Anyone who didn’t make it last week to the Intercontinental Hotel in Doha, the capital of Qatar, missed a performance by stand-up comedian Elie Samoun. Samoun, aka Eli Simchon, is an Algerian-Moroccan Jew who for years partnered with Dieudonné, the comedian who epitomized French anti-Semites. The two parted ways in anger not only because of the anti-Semitism, but due to financial disagreements.
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However, it seems that Samoun is managing quite well without Dieudonné. A performance at the Doha Intercontinental, with tickets ranging from $50 to $80, is not bad publicity. Interestingly, advertising for the performance mentioned that French wine would be served there. It seems that this emirate, whose leaders are supposedly Muslim Brotherhood benefactors, has no problem with French wine, perhaps because it’s known that what transpires in Qatar’s hotels remains in these hotels, including the consumption of alcohol.
But the biggest show in town took place a few days earlier, when satellite TV station Al Jazeera – established on November 1, 1996 by Qatar’s previous leader, Sheikh Hamad Bin Khalifa al-Thani – marked its 20th anniversary in Doha.
In a speech in honor of the occasion, Sheikh Hamad noted the station's achievements. It currently employs more than 4,000 professionals in 80 branches across the world. Among other things, he mentioned what, at the time, was considered to be a revolution in Arab media, fomented by the station: “It freed the Arab viewers from relying on the foreign media which was biased against Arab interests and aspirations."
Al Jazeera wasn’t the first Arab satellite station, but the Mideast media revolution can definitely be ascribed to it. Over two decades it has become the primary source of information for more than 350 million Arab viewers. Moreover, it has sparked a significant change in communication between Arab regimes and their citizens: The network shattered the monopoly on information held by most of the regimes, and gave voice to (and associated images with) opposition forces, thus bringing to the fore topics that national networks had refrained from addressing, exposing the ostensible Arab consensus in all its failings.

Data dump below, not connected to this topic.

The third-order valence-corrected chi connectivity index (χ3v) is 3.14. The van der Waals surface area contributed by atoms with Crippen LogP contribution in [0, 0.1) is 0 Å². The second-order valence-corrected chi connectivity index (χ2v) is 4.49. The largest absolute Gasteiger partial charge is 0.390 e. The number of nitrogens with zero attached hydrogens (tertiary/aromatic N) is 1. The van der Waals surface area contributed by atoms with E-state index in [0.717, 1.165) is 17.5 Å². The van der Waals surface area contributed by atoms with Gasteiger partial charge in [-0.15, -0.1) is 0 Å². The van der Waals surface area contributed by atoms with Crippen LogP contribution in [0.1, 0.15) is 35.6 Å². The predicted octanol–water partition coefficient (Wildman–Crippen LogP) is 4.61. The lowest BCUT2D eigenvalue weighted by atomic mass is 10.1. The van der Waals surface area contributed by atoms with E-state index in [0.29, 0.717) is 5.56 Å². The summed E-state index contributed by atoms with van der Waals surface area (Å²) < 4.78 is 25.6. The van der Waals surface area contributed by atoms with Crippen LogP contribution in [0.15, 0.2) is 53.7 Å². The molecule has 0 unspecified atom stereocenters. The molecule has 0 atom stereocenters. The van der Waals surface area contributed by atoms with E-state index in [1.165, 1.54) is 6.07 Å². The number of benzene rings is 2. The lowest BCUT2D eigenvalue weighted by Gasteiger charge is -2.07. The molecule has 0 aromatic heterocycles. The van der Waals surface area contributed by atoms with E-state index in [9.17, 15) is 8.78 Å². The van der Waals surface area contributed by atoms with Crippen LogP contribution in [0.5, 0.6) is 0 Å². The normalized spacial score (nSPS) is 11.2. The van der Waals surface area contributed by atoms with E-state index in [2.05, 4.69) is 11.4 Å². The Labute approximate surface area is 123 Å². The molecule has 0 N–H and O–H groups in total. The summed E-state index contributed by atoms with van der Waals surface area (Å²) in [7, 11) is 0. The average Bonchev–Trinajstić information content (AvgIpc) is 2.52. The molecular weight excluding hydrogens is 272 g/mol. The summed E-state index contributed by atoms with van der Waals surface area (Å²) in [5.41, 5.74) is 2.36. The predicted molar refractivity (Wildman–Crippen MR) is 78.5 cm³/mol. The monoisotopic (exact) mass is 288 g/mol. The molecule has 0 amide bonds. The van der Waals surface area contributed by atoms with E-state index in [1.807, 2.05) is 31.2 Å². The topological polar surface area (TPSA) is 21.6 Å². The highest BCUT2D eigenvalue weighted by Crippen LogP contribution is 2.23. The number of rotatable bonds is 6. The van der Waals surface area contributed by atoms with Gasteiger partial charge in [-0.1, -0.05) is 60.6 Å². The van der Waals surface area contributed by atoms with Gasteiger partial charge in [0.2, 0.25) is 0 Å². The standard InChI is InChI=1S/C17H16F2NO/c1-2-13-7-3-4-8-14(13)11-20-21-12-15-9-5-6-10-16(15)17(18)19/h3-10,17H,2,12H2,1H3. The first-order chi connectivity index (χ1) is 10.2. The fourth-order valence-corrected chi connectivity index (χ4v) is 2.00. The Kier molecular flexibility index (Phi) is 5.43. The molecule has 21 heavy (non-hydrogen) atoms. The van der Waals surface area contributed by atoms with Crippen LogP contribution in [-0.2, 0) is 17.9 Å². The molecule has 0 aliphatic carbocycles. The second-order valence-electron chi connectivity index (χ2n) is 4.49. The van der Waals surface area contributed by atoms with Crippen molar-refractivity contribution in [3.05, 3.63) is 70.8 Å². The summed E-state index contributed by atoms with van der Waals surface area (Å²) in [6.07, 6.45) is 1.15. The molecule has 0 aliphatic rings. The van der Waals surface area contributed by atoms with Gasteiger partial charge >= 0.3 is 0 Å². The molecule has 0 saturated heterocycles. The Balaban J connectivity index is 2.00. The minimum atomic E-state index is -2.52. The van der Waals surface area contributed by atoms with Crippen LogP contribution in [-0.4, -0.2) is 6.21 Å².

At its peak the station also managed to rattle the American administration, by showcasing the horrors of the wars in Iraq and Afghanistan at a time when Western media had no access to the battlefields. Concerns over upsetting images shown on Al Jazeera led U.S. warplanes to bomb its broadcasting center in Iraq, killing one of its senior correspondents.
The struggle waged against the station by rulers in the Arab world – whether by shutting down its offices in their respective countries, by arresting its correspondents or even by imposing sanctions on Qatar – was to no avail. Even without active correspondents on the ground, Al Jazeera managed to transmit information which drove Arab leaders crazy.
It is hard to think of another media outlet that has managed to cause such deep fissures between Arab states. “Qatar is a TV station with a country” it was once said about the emirate, which has not only managed to become the nation with the highest per-capita income in the world, but has turned a media tool into a strategic weapon.
Arab leaders have turned most media in their countries into propaganda mouthpieces, but Qatar has put on a powerful, original and different show. It has leveraged itself into a powerful position from which it can harm its rivals by means of broadcasting images and reports.
Al Jazeera is not an even-handed organization. It has an agenda, which it promotes unabashedly. But the same can be true of most media outlets in the West, whether public or private.
For its part, the American administration has always wondered how to relate to it. On one hand, the reporting at Al Jazeera is perceived as anti-American, but on the other, Qatar is one of the most important allies the U.S. has in the Middle East. Hillary Clinton could not have given the network a better compliment when she said, in 2011: “Like it or not, this is an effective network. It broadcasts real news.”
Al Jazeera has found its way to thousands of Arab satellite stations, which created channels that bypassed censorship even before social media started doing the same. However, the political-journalistic symbiosis and the governmental control that originally gave rise to the network has also caused its diminishment over the last three years – particularly due to its massive support for the Muslim Brotherhood and its venomous criticism of Egyptian President Abdel-Fattah al-Sissi. The result is that Al Jazeera, once welcomed by intellectuals and then by the public, which saw it as the standard bearer for democracy, has lost many viewers. But, it is still alive and kicking, and when it comes to terrible wars such as in Syria and Iraq, it has no competitors in terms of coverage.
Thus, its 20th anniversary is definitely a cause for celebration.